From the June/July 2020 Issue  

A New Home in Brick Township, NJ, Is Made-to-Measure

Writer Marirose Krall  |  Photographer Stephen Govel  |  Architect Tokarski Millemann Architects LLC  |  Location Brick Township, NJ
  • “We like the clean lines of modern design,” homeowner Gary DeVincenzo says. “Having recently visited Frank Lloyd Wright’s Fallingwater residence, we loved the cantilever design of the structure. Using a number of steel beams, Richard was able to accomplish that type of design.”


  • This “before” photo shows trees in front of a house that was razed to make way for the new one.


Richard P. Tokarski (right), AIA, LEED AP, and Michael J. Millemann, AIA, LEED AP, NCARB
Tokarski Millemann Architects LLC
Wall Township, NJ | 732-262-0046 |

Just about every tale of home building involves at least one logistical challenge. This project, though, presented enough issues to give even the most intrepid architect pause. Still, the creative minds of Tokarski Millemann Architects in Wall Township, New Jersey, were not only willing but eager to take on the design of a new modern home on a smaller-than-usual lot, just feet away from the water, for clients Gary and Linda DeVincenzo.

Design NJ: What would you call the style of this house?

Richard Tokarski: This home has a modern aesthetic, exemplified by clean lines, an open floor plan, interconnecting spaces, an interesting composition of geometries, large cantilevers and the use of atypical, non-traditional or commercial siding materials.

GARAGE | The modified “California-style” garage fits three vehicles. One side of the space is one-vehicle deep; the other side fits two vehicles, one in front of the other. BALCONY | The exterior is clad in stucco and wood-look cement. Shown is the master bedroom balcony.

DNJ: What non-traditional mater­i­als did you use?

Tokarski: In this area, materials such as vinyl siding, wood clapboard and cedar shingles are the norm. For this modern home, we explored natural slate, various wood rainscreen systems and metal sidings. We collectively decided on hard-coat stucco with score lines to give us a clean, affordable surface that we finished in white and con­trast­ing gray. Wood-look fiber cement siding was used on the “wooden” cantilevered box to add a contrast of warmth against the cooler stucco. These were both economical materials that gave the house the design aesthetic we were looking for at a cost the homeowners appreciated. For the roof, we used a stretched standing-seam metal for the curved truss portion and a TPO membrane for the flat portion. These materials are commonly used in commercial construction.

DNJ: This is an undersized lot. How is the design of the building informed by the size of the lot?

Tokarski: The lot is only 40-feet wide by 140-feet deep and located in a 50-foot-wide zone, so the plan naturally became long and narrow. To accommodate up to three cars and an entry, we designed a modified “California garage,” which has additional space to pull one car in and to the side and then stack two cars, one behind the other. With limited backyard space due to the coastal bluff restrictions, we created additional outdoor areas with two cantilevered decks on the waterfront side of the home at the main living floor and master bedroom. The glass-railed decks combined with the high elevation ensure amazing water views.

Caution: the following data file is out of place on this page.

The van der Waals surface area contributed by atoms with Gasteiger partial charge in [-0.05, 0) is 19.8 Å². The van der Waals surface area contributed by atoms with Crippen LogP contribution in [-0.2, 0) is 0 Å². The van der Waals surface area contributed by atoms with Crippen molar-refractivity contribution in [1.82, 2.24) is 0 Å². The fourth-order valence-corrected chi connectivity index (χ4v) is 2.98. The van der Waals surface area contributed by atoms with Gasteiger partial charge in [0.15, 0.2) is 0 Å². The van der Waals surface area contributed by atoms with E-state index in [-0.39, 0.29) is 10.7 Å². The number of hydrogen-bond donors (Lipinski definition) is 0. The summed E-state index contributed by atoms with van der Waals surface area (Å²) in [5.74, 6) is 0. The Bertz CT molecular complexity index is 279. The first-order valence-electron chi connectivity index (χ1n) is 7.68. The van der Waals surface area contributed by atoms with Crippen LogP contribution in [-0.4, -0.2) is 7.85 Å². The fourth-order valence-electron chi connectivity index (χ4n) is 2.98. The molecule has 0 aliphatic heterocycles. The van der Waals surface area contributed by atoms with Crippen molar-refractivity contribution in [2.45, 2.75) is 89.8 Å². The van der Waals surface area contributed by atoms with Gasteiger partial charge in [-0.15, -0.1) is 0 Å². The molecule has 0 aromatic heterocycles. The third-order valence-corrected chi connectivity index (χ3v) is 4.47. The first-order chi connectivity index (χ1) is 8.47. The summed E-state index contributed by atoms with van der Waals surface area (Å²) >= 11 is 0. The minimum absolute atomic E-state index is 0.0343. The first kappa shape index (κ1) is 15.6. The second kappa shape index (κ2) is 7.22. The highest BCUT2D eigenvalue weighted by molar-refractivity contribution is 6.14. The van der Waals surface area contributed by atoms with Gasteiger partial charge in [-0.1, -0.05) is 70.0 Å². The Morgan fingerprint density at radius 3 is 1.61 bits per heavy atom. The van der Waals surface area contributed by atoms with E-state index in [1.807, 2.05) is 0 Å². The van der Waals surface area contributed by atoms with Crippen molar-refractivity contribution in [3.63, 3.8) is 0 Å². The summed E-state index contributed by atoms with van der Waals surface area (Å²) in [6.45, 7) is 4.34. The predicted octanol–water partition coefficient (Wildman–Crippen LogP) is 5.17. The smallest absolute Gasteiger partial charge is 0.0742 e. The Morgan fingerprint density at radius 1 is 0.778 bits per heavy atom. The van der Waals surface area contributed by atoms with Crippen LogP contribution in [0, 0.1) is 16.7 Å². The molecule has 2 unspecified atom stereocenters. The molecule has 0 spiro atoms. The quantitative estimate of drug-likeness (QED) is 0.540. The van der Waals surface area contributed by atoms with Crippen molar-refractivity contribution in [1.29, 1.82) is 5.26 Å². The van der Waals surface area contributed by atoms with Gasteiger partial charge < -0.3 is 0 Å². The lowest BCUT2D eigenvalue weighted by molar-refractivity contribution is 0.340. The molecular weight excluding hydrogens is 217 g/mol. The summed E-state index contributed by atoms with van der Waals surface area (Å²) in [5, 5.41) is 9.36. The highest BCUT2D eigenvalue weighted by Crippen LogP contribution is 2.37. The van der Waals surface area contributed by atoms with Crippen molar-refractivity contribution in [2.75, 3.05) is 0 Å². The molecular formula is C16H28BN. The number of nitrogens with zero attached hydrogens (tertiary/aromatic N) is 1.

• The design team worked with the topography of the property to create a multi-level backyard space.


  • This “before” photo shows the back of the home that used to occupy this lot.


DNJ: What issues are involved when building a home so close to the water? How did you handle them?

Tokarski: While many areas of Brick Township were devastated by Superstorm Sandy, this property has the advantage of resting on a coastal bluff. Enjoying waterfront access to the Metedeconk River and the Barnegat Bay, it sits safely 17 feet above the mean high-water line and has stairs that lead to the dock below. The house did require a CAFRA permit [The Coastal Area Facility Review Act is intended to protect coastal areas from the effects of uncoordinated development] and a number of zoning variances, including lot size, lot coverage, front-yard setback, side-yard setbacks and eave height.

“Using an open floor plan and large windows, Richard was able to capture views of the water from most rooms,” homeowner Linda DeVincenzo says.

Architect Richard Tokarski (left) looks at plans with Gary and Linda DeVincenzo.

DNJ: Did you encounter any other challenges during the project? How did you address them?

Tokarski: Designing a modern home in a traditional neighborhood on an undersized lot with a limited budget was a tall order, but one we had been waiting on for years. We love modern design, but there were virtually no modern homes being built in Ocean County. And this project site sat between two other more traditional homes we had previously designed for other clients. We anticipated resistance from the Zoning Board of Adjustment, but to our surprise they loved the design and we received multiple compliments from township officials.

The modern design elicited high bids from contractors, and the owners almost gave up on the notion that the house would ever be built within their budget. We had to convince them not to sell the lot. We used our network of resources and worked with Legacy Custom Home Builders in Wall Township. The curved roof design, non-traditional materials and use of steel for the cantilevered rear decks did not faze them. With a few minor changes that we all agreed upon, they were able to build the home within the owners’ budget and for the same price as a traditional house.

Ample windows provide plenty of daylight in the modern kitchen and dining area.


The homeowners’ daughter, Rachel DeVincenzo, stands at the kitchen sink in front of the mullion-free windows, which provide an unobstructed view.